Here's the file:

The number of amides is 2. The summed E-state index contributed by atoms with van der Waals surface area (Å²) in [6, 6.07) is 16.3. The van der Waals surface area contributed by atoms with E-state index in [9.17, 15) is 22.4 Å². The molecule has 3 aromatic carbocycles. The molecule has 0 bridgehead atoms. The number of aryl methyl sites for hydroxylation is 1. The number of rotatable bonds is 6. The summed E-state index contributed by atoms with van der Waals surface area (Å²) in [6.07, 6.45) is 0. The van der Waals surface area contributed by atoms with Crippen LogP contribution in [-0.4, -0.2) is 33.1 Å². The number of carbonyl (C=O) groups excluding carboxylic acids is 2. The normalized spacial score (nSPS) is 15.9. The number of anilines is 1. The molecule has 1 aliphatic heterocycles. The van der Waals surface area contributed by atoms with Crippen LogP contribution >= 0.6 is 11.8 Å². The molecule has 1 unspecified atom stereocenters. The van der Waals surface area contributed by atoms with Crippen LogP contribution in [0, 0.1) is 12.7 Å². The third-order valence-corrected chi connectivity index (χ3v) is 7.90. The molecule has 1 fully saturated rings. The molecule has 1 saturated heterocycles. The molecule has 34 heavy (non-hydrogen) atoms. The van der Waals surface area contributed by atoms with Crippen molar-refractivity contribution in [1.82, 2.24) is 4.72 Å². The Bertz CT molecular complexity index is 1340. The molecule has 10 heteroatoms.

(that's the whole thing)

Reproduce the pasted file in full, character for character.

The number of amides is 2. The summed E-state index contributed by atoms with van der Waals surface area (Å²) in [6, 6.07) is 16.3. The van der Waals surface area contributed by atoms with E-state index in [9.17, 15) is 22.4 Å². The molecule has 3 aromatic carbocycles. The molecule has 0 bridgehead atoms. The number of aryl methyl sites for hydroxylation is 1. The number of rotatable bonds is 6. The summed E-state index contributed by atoms with van der Waals surface area (Å²) in [6.07, 6.45) is 0. The van der Waals surface area contributed by atoms with Crippen LogP contribution in [-0.4, -0.2) is 33.1 Å². The number of carbonyl (C=O) groups excluding carboxylic acids is 2. The normalized spacial score (nSPS) is 15.9. The number of anilines is 1. The molecule has 1 aliphatic heterocycles. The van der Waals surface area contributed by atoms with Crippen LogP contribution >= 0.6 is 11.8 Å². The molecule has 1 unspecified atom stereocenters. The van der Waals surface area contributed by atoms with Crippen LogP contribution in [0, 0.1) is 12.7 Å². The third-order valence-corrected chi connectivity index (χ3v) is 7.90. The molecule has 1 fully saturated rings. The molecule has 1 saturated heterocycles. The molecule has 34 heavy (non-hydrogen) atoms. The van der Waals surface area contributed by atoms with Crippen molar-refractivity contribution in [1.82, 2.24) is 4.72 Å². The Bertz CT molecular complexity index is 1340. The molecule has 10 heteroatoms.